A vertiginous shot circling over rows of plants in a high tech, white, laboratory nursery to the accompaniment of an eerily unearthly electronic score is quickly followed by a scientific explanation. Alice (Emily Beecham) and Chris (Ben Whishaw) have genetically engineered a plant which in return for being looked after, watered regularly and talked to emits a scent which will make its carer/owner happy.
Outside of work, single mum Alice confides in her psychologist (Lindsay Duncan) her worries that she doesn’t give her young son Joe (Kit Connor) enough of her time. We sense that Alice is a control freak concerned that her “handling the unpredictable” job may include elements she can’t manage. Then she crosses a line by bringing one of the happiness plants home for Joe to nurture, naming it Little Joe. In caring for the plant, he sniffs its scent. As he becomes more and more occupied with the plant’s welfare, he neglects other things, including his hitherto beloved mother.
When in the same nursery as the happiness plant specimens of another plant die out, Alice’s colleague Karl (David Wilmot) asks if Alice used unauthorised methods when breeding the plants. Karl’s assistant Bella (Kerry Fox) warns that since the plants are designed as sterile, Alice may be tampering with forces of nature beyond her control: plants like all living things will do anything to reproduce. Chris is startled by Bella’s dog Bello in the nursery and accidentally inhales some of the plant’s spores. Bello later starts behaving in a hostile manner towards Bella causing her to become convinced he is no longer the same dog.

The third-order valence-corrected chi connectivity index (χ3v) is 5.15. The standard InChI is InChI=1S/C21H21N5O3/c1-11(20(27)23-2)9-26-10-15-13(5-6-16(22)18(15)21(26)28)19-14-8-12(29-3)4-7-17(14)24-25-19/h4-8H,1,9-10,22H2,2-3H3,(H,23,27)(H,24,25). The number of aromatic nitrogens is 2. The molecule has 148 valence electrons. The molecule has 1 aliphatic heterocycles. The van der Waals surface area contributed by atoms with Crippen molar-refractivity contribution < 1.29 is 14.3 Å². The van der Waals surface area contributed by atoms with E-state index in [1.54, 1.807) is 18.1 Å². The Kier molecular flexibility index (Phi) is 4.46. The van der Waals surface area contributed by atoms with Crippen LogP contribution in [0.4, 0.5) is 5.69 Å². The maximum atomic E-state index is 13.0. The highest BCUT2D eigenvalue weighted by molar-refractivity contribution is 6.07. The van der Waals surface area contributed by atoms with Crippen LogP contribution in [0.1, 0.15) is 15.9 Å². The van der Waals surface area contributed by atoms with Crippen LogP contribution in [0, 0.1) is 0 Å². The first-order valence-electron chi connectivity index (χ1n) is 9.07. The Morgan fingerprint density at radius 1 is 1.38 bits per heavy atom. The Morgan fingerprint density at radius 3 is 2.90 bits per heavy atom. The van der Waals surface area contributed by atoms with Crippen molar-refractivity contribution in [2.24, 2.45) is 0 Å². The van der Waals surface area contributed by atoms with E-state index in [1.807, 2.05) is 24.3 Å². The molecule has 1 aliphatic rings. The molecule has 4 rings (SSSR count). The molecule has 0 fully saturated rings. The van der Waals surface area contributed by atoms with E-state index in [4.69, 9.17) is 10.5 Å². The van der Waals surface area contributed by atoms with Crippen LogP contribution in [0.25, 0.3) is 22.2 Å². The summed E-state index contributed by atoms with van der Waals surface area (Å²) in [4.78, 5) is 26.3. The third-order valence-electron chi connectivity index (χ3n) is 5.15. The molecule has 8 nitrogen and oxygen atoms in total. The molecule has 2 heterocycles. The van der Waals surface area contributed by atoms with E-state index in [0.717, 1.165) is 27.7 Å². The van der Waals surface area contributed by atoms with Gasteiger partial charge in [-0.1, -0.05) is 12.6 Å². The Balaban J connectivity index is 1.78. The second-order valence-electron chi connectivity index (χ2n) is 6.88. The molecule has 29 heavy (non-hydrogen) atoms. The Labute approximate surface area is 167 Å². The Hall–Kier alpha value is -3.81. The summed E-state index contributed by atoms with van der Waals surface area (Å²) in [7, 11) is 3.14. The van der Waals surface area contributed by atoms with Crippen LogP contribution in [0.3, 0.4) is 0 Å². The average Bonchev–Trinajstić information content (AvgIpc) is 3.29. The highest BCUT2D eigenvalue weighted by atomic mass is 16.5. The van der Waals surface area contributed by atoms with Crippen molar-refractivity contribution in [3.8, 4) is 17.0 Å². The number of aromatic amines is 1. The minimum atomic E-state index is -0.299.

One by one, the colleagues of the workaholic Alice also change. Subtly. Each of them will do anything to protect Little Joe – which rather confusingly becomes not only the name of the plant Alice brought home for her son but also the name for the whole flower breed as well. And indeed on occasion the label for her human son. Such sloppiness is indicative of the fact that the edginess of the first half hour doesn’t quite know where to go, leaving the film to fall back on the actors’ performances, the unsettling music score and some distinctive production and costume design. All of which are, admittedly, superb.
Beecham’s performance as the self-doubting. emotionally distant scientist plays in marked contrast to the actors portraying her colleagues and her son who, one by one, turn into distant relatives of the pod people from Invasion Of The Body Snatchers (Don Siegel, 1956). Instead of being physically replaced, Little Joe’s pod people are simply changed in their minds and thought processes.
In one uncharacteristically playful scene, the mother listens horrified to her son and his girlfriend telling her that they’ve been taken over by the plants, only for them to suddenly reveal that they’re having her on and that the whole thing was a joke. While most of the film isn’t quite that clever, it effectively plays out the pod people myth amongst unique visuals of spotless, high tech, clinical metal and glass interiors by people in white green-tinged lab coats to an unsettling, electronic score.
Little Joe is out in the UK on Friday, February 21st. On VoD on Monday, June 15th.